5. Effects of the SpoVT Regulatory Protein on the Germination and Germination Protein Levels of Spores of Bacillus subtilis

    PubMed Central

    Ramirez-Peralta, Arturo; Stewart, Kerry-Ann V.; Thomas, Stacy K.; Setlow, Barbara; Chen, Zhan; Li, Yong-qing

    2012-01-01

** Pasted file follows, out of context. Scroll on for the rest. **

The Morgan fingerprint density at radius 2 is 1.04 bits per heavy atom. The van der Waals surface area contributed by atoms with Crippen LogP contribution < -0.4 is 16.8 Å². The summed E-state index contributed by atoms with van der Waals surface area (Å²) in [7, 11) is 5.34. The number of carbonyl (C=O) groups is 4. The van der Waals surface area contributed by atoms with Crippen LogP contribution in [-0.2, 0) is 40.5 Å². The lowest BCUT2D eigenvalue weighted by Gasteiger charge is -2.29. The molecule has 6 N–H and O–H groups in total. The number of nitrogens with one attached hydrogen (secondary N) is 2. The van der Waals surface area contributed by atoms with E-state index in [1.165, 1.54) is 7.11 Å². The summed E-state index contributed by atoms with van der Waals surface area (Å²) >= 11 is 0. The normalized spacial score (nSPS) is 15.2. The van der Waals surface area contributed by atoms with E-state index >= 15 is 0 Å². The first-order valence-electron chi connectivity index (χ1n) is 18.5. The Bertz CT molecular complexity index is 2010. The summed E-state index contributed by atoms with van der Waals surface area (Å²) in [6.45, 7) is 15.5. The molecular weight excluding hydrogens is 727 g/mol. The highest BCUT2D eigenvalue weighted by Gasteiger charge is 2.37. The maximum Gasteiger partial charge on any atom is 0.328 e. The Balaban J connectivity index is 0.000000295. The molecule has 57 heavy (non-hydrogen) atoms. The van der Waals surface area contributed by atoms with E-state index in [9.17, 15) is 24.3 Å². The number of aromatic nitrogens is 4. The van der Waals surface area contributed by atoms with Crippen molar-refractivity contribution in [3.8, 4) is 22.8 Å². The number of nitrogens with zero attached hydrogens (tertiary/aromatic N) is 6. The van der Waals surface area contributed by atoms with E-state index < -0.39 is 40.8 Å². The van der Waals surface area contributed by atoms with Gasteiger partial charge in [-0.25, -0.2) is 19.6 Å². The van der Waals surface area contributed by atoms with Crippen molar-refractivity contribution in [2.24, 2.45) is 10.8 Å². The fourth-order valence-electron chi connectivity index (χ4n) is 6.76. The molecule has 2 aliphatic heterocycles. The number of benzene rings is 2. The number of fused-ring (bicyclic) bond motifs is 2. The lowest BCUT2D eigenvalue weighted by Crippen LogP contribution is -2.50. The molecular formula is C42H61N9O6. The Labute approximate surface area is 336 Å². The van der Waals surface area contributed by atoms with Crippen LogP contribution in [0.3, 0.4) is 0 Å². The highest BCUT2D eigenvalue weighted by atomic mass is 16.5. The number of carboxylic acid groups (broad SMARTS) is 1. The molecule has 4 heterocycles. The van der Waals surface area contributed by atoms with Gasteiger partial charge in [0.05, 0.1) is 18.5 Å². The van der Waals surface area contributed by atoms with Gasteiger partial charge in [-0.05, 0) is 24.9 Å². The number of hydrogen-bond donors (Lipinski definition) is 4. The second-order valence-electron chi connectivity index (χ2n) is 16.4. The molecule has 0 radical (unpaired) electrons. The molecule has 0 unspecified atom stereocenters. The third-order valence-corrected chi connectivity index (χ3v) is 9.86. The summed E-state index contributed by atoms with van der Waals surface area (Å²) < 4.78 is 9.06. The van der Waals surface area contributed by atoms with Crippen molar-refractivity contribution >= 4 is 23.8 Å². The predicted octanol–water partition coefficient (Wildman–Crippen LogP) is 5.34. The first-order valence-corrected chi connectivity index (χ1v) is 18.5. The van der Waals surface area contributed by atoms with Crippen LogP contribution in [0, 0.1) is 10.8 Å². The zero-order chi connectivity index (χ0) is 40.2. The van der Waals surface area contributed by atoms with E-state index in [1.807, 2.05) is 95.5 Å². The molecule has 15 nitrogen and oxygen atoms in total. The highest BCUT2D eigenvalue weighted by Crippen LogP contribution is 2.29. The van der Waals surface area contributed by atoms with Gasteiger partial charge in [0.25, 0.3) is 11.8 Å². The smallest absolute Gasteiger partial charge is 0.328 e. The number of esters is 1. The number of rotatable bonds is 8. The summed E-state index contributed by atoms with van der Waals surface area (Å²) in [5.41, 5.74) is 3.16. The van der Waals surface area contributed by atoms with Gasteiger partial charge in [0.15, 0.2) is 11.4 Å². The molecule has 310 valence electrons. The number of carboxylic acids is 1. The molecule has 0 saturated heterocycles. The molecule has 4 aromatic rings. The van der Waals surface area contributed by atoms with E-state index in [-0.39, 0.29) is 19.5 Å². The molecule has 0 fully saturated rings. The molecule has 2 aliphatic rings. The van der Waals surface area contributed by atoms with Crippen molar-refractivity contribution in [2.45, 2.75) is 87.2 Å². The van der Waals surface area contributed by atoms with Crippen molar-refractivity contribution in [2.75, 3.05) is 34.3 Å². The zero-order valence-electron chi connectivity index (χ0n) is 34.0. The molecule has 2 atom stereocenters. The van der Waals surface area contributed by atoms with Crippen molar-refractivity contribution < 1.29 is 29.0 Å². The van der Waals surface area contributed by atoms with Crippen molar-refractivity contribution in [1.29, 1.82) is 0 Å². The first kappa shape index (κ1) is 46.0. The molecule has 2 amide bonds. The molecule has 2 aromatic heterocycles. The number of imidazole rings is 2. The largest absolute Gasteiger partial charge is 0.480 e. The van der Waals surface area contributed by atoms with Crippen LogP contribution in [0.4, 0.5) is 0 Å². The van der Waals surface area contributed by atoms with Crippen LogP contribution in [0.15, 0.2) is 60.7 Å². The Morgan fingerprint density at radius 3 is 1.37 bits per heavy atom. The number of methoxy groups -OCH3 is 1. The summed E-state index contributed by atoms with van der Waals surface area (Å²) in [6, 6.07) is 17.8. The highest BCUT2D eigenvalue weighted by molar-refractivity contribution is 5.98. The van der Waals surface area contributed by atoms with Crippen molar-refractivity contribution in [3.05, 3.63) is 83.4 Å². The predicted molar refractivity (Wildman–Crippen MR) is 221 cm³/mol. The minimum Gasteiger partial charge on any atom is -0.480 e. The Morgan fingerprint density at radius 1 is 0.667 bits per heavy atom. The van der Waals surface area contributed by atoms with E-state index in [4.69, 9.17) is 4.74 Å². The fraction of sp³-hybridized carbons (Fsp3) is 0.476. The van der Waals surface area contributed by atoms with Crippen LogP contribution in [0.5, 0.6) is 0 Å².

Bacillus subtilis isolates lacking the SpoVT protein, which regulates gene expression in developing forespores, gave spores that released their dipicolinic acid (DPA) via germinant receptor (GR)-dependent germination more rapidly than wild-type spores. Non-GR-dependent germination via dodecylamine was more rapid with spoVT spores, but germination via Ca-DPA was slower. The effects of a spoVT mutation on spore germination were seen with spores made in rich and poor media, and levels of SpoVT-LacZ were elevated 2-fold in poor-medium spores; however, elevated SpoVT levels were not the only cause of the slower GR-dependent germination of poor-medium spores. The spoVT spores had ≥5-fold higher GerA GR levels, ∼2-fold elevated GerB GR levels, wild-type levels of a GerK GR subunit and the GerD protein required for normal GR-dependent germination, ∼2.5-fold lower levels of the SpoVAD protein involved in DPA release in spore germination, and 30% lower levels of DNA protective α/β-type small, acid-soluble spore proteins. With one exception, the effects on protein levels in spoVT spores are consistent with the effects of SpoVT on forespore transcription. The spoVT spores were also more sensitive to UV radiation and outgrew slowly. While spoVT spores' elevated GR levels were consistent with their more rapid GR-dependent germination, detailed analysis of the results suggested that there is another gene product crucial for GR-dependent spore germination that is upregulated in the absence of SpoVT. Overall, these results indicate that SpoVT levels during spore formation have a major impact on the germination and the resistance of the resultant spores. PMID:22522895